Johan Snyman – Opening talk – Vertoef / Linger, Pretoria Art Museum, April 2018

VERTOEF / LINGER

ANDRIES GOUWS, PRETORIA ART MUSEUM

OPENING TALK BY PHILOSOPHER JOHAN SNYMAN

11 APRIL 2018

When I prepared for this talk I looked up Andries’s blog on his own work. What I read and saw there struck the right notes with me, and helped me to understand my own response to his work ever since the first time I saw a small landscape by him in a gallery in Stellenbosch many years ago. An important clue for me was the history embedded in his artistic memory. I’d like to share my road to the discovery of tonight’s painter with you. Just a soft note of caution: I know that my way of looking at Andries’s works leaves a footprint, as Walter Benjamin remarked many years ago about our dealings with paintings. I trust that the footprints of my look will not contaminate the scene (to use an expression from forensics) of Andries’s activity to such an extent that you cannot see anything.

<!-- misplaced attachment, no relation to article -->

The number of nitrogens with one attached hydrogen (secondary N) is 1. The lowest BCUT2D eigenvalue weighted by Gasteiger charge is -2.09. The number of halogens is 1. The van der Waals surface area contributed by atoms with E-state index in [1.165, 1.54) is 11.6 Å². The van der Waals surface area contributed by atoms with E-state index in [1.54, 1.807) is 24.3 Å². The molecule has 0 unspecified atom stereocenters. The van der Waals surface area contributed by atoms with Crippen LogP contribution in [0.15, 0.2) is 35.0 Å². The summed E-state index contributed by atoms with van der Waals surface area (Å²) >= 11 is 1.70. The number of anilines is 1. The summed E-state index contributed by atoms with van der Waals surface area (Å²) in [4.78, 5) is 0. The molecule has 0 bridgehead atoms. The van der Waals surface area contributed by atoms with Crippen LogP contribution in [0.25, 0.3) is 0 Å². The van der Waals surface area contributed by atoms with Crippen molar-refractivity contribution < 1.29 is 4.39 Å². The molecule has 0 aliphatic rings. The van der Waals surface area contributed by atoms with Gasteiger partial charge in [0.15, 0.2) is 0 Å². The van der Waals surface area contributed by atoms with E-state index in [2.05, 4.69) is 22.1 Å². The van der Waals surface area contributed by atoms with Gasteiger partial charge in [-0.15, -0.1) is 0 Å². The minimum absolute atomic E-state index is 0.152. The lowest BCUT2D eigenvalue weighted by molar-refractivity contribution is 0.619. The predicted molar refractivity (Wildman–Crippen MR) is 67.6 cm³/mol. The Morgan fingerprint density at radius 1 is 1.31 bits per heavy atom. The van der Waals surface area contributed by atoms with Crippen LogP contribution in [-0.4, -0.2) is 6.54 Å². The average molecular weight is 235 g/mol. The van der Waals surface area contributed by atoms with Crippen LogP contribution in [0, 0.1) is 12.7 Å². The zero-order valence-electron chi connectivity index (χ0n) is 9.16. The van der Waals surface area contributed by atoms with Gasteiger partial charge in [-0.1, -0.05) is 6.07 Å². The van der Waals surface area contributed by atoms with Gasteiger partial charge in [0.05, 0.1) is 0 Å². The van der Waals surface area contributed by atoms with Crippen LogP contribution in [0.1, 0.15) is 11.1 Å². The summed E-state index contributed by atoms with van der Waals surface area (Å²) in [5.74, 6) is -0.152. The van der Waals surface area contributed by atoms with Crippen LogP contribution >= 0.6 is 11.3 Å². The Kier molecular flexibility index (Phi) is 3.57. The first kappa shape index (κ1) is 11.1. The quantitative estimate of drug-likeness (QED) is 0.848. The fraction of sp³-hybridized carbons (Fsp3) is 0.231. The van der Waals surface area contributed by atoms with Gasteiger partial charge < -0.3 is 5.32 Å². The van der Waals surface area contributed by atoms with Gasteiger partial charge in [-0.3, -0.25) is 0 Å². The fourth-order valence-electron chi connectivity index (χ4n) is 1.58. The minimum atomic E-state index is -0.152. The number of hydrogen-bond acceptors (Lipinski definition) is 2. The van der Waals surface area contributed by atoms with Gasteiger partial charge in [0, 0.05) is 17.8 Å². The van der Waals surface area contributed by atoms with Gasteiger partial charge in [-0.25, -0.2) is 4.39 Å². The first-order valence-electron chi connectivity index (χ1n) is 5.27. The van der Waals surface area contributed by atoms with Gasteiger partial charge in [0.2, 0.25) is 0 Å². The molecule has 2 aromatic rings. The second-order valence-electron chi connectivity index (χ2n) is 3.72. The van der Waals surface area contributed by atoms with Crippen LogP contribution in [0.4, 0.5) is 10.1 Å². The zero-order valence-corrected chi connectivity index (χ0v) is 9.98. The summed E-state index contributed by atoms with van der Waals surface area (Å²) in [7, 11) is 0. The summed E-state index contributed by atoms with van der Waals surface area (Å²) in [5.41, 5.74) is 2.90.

Baroque still lifes by the seventeenth century Dutch masters have always intrigued me. When I was younger, it was the collection of objects: bread; a basket; something meaty like a meat pastry cut open or a dead bird or hare which is going to be cooked; a fuzzy peach and a waxy plum or two; a bunch of nice, very ripe grapes with dew still on them; a silver plate; a goblet half filled with wine; and then, always, a lemon, either cut in half or half peeled; maybe a flower or two, but that may have been overdoing it. This collection of edible stuff and utensils and containers spoke, as it were, of a life of abundance. But, to my mind, it took something to arrange them so that the specific form, the colour, the very tactile surface of each object, and the play of light on that object are presented. But as I became used to the set-up of what can now be called the typical Dutch baroque still life, I started to wonder about the different textures of all the objects in the composition. How is it possible for the artist to render a translucent piece of glass, the downy surface of a peach and the waxy quality of the skin of a plum through the medium of sticky or oily paint? How does the very nature of the medium itself – finely ground pigment mixed with linseed oil – almost disappear except for its colour? Or stated more academically: how does the painter translate the forms, textures, colours and the play of light on them through paint on a canvas? What is the language of paint?